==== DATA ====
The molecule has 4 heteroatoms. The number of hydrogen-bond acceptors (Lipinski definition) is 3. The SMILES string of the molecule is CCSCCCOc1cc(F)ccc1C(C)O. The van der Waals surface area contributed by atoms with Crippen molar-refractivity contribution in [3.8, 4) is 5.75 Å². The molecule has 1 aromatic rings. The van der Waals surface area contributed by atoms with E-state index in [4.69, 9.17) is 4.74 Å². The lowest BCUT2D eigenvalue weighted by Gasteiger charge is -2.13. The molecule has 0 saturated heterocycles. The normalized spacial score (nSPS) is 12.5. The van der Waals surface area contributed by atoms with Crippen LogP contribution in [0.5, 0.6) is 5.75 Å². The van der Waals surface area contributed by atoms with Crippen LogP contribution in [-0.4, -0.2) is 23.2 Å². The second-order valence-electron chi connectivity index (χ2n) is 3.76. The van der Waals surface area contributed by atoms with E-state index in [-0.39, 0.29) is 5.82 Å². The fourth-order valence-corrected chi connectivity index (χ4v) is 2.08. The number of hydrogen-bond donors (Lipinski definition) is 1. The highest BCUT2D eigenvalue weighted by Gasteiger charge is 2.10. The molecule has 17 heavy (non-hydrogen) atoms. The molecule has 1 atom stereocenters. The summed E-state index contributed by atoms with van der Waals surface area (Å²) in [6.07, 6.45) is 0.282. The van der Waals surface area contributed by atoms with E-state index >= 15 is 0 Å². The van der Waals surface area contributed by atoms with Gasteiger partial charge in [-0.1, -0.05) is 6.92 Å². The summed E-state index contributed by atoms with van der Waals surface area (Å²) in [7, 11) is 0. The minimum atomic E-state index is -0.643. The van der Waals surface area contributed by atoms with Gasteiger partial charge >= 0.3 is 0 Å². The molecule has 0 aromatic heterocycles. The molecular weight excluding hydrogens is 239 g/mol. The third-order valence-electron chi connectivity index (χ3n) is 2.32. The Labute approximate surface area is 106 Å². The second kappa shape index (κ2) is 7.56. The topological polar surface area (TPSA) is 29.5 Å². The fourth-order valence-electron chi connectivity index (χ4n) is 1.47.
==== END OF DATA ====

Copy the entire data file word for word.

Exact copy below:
The molecule has 4 heteroatoms. The number of hydrogen-bond acceptors (Lipinski definition) is 3. The SMILES string of the molecule is CCSCCCOc1cc(F)ccc1C(C)O. The van der Waals surface area contributed by atoms with Crippen molar-refractivity contribution in [3.8, 4) is 5.75 Å². The molecule has 1 aromatic rings. The van der Waals surface area contributed by atoms with E-state index in [4.69, 9.17) is 4.74 Å². The lowest BCUT2D eigenvalue weighted by Gasteiger charge is -2.13. The molecule has 0 saturated heterocycles. The normalized spacial score (nSPS) is 12.5. The van der Waals surface area contributed by atoms with Crippen LogP contribution in [0.5, 0.6) is 5.75 Å². The van der Waals surface area contributed by atoms with Crippen LogP contribution in [-0.4, -0.2) is 23.2 Å². The second-order valence-electron chi connectivity index (χ2n) is 3.76. The van der Waals surface area contributed by atoms with E-state index in [-0.39, 0.29) is 5.82 Å². The fourth-order valence-corrected chi connectivity index (χ4v) is 2.08. The number of hydrogen-bond donors (Lipinski definition) is 1. The highest BCUT2D eigenvalue weighted by Gasteiger charge is 2.10. The molecule has 17 heavy (non-hydrogen) atoms. The molecule has 1 atom stereocenters. The summed E-state index contributed by atoms with van der Waals surface area (Å²) in [6.07, 6.45) is 0.282. The van der Waals surface area contributed by atoms with E-state index >= 15 is 0 Å². The van der Waals surface area contributed by atoms with Gasteiger partial charge in [-0.1, -0.05) is 6.92 Å². The summed E-state index contributed by atoms with van der Waals surface area (Å²) in [7, 11) is 0. The minimum atomic E-state index is -0.643. The van der Waals surface area contributed by atoms with Gasteiger partial charge >= 0.3 is 0 Å². The molecule has 0 aromatic heterocycles. The molecular weight excluding hydrogens is 239 g/mol. The third-order valence-electron chi connectivity index (χ3n) is 2.32. The Labute approximate surface area is 106 Å². The second kappa shape index (κ2) is 7.56. The topological polar surface area (TPSA) is 29.5 Å². The fourth-order valence-electron chi connectivity index (χ4n) is 1.47.